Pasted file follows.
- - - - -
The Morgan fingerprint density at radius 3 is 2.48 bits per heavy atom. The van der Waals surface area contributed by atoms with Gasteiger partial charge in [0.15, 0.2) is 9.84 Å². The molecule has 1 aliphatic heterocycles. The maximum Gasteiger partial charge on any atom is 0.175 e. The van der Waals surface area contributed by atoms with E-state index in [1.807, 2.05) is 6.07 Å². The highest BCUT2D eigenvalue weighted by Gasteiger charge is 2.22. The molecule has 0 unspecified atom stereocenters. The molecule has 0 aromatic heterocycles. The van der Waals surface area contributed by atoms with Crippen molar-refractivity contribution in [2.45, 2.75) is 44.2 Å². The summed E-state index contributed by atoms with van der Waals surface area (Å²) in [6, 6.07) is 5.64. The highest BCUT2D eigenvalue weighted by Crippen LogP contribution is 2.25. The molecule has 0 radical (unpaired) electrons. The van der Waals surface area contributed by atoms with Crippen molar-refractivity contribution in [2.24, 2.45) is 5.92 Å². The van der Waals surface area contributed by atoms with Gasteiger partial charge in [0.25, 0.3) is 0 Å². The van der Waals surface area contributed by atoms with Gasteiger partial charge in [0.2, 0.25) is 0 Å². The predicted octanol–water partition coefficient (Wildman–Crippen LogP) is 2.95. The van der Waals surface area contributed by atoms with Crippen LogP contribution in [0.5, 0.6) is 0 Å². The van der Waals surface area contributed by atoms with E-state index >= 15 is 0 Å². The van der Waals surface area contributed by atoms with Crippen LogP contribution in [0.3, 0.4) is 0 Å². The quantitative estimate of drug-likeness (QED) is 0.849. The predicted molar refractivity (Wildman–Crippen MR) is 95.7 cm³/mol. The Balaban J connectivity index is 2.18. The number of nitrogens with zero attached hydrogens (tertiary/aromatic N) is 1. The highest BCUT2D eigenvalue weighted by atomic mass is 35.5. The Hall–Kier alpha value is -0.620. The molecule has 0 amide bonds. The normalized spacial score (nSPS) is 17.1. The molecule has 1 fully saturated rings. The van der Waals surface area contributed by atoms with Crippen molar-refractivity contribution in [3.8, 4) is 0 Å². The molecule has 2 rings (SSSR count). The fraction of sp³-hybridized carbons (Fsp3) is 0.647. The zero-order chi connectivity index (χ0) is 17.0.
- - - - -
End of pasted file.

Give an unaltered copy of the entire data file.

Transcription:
The Morgan fingerprint density at radius 3 is 2.48 bits per heavy atom. The van der Waals surface area contributed by atoms with Gasteiger partial charge in [0.15, 0.2) is 9.84 Å². The molecule has 1 aliphatic heterocycles. The maximum Gasteiger partial charge on any atom is 0.175 e. The van der Waals surface area contributed by atoms with E-state index in [1.807, 2.05) is 6.07 Å². The highest BCUT2D eigenvalue weighted by Gasteiger charge is 2.22. The molecule has 0 unspecified atom stereocenters. The molecule has 0 aromatic heterocycles. The van der Waals surface area contributed by atoms with Crippen molar-refractivity contribution in [2.45, 2.75) is 44.2 Å². The summed E-state index contributed by atoms with van der Waals surface area (Å²) in [6, 6.07) is 5.64. The highest BCUT2D eigenvalue weighted by Crippen LogP contribution is 2.25. The molecule has 0 radical (unpaired) electrons. The van der Waals surface area contributed by atoms with Crippen molar-refractivity contribution in [2.24, 2.45) is 5.92 Å². The van der Waals surface area contributed by atoms with Gasteiger partial charge in [0.25, 0.3) is 0 Å². The van der Waals surface area contributed by atoms with Gasteiger partial charge in [0.2, 0.25) is 0 Å². The predicted octanol–water partition coefficient (Wildman–Crippen LogP) is 2.95. The van der Waals surface area contributed by atoms with Crippen LogP contribution in [0.5, 0.6) is 0 Å². The van der Waals surface area contributed by atoms with E-state index >= 15 is 0 Å². The van der Waals surface area contributed by atoms with Crippen LogP contribution in [0.3, 0.4) is 0 Å². The quantitative estimate of drug-likeness (QED) is 0.849. The predicted molar refractivity (Wildman–Crippen MR) is 95.7 cm³/mol. The Balaban J connectivity index is 2.18. The number of nitrogens with zero attached hydrogens (tertiary/aromatic N) is 1. The highest BCUT2D eigenvalue weighted by atomic mass is 35.5. The Hall–Kier alpha value is -0.620. The molecule has 0 amide bonds. The normalized spacial score (nSPS) is 17.1. The molecule has 1 fully saturated rings. The van der Waals surface area contributed by atoms with Crippen molar-refractivity contribution in [3.8, 4) is 0 Å². The molecule has 2 rings (SSSR count). The fraction of sp³-hybridized carbons (Fsp3) is 0.647. The zero-order chi connectivity index (χ0) is 17.0.